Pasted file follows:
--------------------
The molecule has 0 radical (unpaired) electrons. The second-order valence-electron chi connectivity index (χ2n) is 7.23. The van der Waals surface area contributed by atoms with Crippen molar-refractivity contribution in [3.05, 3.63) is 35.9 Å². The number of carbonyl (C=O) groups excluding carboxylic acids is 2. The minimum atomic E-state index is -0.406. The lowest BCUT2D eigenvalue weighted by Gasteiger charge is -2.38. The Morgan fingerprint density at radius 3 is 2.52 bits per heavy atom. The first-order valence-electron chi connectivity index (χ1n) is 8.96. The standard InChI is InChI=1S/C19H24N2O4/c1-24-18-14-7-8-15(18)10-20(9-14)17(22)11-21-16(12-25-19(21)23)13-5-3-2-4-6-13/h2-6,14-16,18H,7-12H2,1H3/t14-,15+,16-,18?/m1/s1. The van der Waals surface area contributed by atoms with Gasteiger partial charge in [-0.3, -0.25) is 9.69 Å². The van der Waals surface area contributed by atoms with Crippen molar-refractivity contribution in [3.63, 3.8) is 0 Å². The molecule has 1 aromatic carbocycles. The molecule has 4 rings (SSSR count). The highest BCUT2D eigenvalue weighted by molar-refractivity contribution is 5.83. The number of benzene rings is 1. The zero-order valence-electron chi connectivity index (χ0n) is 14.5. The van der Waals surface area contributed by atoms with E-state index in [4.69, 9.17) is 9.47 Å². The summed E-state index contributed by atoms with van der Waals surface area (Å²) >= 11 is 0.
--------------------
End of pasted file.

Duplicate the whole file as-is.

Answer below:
The molecule has 0 radical (unpaired) electrons. The second-order valence-electron chi connectivity index (χ2n) is 7.23. The van der Waals surface area contributed by atoms with Crippen molar-refractivity contribution in [3.05, 3.63) is 35.9 Å². The number of carbonyl (C=O) groups excluding carboxylic acids is 2. The minimum atomic E-state index is -0.406. The lowest BCUT2D eigenvalue weighted by Gasteiger charge is -2.38. The Morgan fingerprint density at radius 3 is 2.52 bits per heavy atom. The first-order valence-electron chi connectivity index (χ1n) is 8.96. The standard InChI is InChI=1S/C19H24N2O4/c1-24-18-14-7-8-15(18)10-20(9-14)17(22)11-21-16(12-25-19(21)23)13-5-3-2-4-6-13/h2-6,14-16,18H,7-12H2,1H3/t14-,15+,16-,18?/m1/s1. The van der Waals surface area contributed by atoms with Gasteiger partial charge in [-0.3, -0.25) is 9.69 Å². The van der Waals surface area contributed by atoms with Crippen molar-refractivity contribution in [3.63, 3.8) is 0 Å². The molecule has 1 aromatic carbocycles. The molecule has 4 rings (SSSR count). The highest BCUT2D eigenvalue weighted by molar-refractivity contribution is 5.83. The number of benzene rings is 1. The zero-order valence-electron chi connectivity index (χ0n) is 14.5. The van der Waals surface area contributed by atoms with E-state index in [4.69, 9.17) is 9.47 Å². The summed E-state index contributed by atoms with van der Waals surface area (Å²) >= 11 is 0.